March 29

Search Engine Optimization (SEO) Fundamentals

Like many things about online marketing, the SEO rules and best practices never stop changing.

For good reasons. An ever-growing army of people invest countless hours trying to get their pages (or clients’ pages) at the top of search engine results.

Some care if they are doing it the “right way.” Many do not.

Because of this, actions that are rewarded one day are penalized the next.

Here’s a cautionary tale:

Once upon a time, Google engineers believed that if a web page was linked to by many other pages, that must be a sign that the content on that page was good.

Which inevitably created an industry of websites that would link to any page you asked them to. For a fee.

To the credit of the decision-makers at Google, they realized their algorithm had been gamed.

And overnight, backlinks went from mostly good to mostly bad.

I know people whose legitimate businesses went under because of shady SEO moves. When Google caught up to them, their sites were effectively banished from the Internet.

Here’s some good news:

At the core of all SEO fads is a short list of things that have always, and I believe will always, help your pages rank higher in search engine results.

Take care of these things, or hire someone to do ONLY these things, before spending a dime on an SEO expert who promises extreme results. SEO experts exist, but most of them will take your money for doing the simple moves covered here.

Note: I’m using Search Engine and Google interchangeably here. Not to disrespect Yahoo, Bing, DuckDuckGo, Baidu, or [your favorite search engine], but the reality is about 9 out of 10 web searches are done on, a site owned by Alphabet, or a site using Google’s search under the hood.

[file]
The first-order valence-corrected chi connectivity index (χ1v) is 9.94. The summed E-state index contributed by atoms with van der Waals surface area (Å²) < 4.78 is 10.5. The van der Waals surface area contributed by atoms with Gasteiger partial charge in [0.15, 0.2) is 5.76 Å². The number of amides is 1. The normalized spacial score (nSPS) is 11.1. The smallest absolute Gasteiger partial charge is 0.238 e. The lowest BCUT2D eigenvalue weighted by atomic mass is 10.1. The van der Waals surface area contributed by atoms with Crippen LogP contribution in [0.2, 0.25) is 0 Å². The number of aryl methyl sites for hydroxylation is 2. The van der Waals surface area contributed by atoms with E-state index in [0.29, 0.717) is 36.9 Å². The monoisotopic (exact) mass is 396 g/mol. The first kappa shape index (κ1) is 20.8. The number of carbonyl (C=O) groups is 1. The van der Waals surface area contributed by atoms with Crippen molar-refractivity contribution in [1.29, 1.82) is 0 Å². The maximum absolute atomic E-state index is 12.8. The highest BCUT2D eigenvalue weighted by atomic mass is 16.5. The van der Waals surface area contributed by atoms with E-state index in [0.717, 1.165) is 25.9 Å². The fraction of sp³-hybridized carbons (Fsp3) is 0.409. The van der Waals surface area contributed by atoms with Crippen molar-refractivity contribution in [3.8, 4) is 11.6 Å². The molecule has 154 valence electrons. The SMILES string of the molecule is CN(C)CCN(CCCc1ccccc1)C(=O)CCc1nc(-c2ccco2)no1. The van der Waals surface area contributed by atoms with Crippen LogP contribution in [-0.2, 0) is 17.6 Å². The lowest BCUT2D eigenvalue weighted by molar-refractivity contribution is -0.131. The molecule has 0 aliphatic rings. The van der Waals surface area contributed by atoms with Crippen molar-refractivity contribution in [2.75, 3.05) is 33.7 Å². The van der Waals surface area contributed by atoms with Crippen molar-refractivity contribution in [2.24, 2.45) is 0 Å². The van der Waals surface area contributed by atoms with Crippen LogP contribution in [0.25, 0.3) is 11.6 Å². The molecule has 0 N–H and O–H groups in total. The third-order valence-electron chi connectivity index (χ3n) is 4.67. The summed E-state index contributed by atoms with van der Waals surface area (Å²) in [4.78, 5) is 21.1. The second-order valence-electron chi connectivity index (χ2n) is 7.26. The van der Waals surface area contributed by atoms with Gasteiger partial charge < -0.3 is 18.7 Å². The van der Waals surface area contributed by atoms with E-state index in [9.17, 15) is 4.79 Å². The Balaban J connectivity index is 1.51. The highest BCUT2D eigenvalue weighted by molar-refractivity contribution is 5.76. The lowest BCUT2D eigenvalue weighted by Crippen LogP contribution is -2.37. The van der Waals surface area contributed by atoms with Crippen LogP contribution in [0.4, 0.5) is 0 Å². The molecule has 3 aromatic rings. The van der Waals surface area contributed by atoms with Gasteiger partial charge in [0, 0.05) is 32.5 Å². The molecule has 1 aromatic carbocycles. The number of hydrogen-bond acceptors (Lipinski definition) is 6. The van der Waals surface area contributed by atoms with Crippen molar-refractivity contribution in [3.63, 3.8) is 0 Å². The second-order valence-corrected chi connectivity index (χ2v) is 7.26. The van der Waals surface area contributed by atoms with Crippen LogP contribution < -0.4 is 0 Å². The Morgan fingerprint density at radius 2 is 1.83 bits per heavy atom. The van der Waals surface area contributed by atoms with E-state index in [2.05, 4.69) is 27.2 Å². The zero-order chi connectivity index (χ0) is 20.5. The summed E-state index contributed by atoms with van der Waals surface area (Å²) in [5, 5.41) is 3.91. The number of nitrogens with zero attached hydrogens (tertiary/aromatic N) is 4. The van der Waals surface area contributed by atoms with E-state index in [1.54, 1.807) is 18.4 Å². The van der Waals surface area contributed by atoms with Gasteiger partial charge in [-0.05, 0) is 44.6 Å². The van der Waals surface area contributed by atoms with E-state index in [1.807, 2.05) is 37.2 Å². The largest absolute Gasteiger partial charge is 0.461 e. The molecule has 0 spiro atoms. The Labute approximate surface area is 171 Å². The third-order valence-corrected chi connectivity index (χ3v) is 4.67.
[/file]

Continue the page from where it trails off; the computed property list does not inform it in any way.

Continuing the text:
Everything on this page will help you with all search engines.

The most enduring (and essential) SEO tactics and strategies are:

(1) Keyword Clarity

Know what web page you want to appear in search results for what keywords or keyword phrases.

Make a simple table. Column #1 – Web Page. Column #2 – Search Words.

Get those keywords on the page.

Places where keywords are critical include page titles, subtitles, descriptions, and image meta descriptions.

The most important thing is getting those keywords into the content on the page and in the flow of your copy and video script.

The days of “keyword stuffing” – going overboard trying to get keywords on a page as many times as possible, are long over. Google employs brilliant people. They have all the AI tools. They know what’s crap content loaded with keywords. And they’re not going to send traffic your way.

(2) Quality, Up-To-Date Content

Search engines will survive and thrive, or not, by how easily they get people the information or tools that solve their problem-of-the-moment (POTM).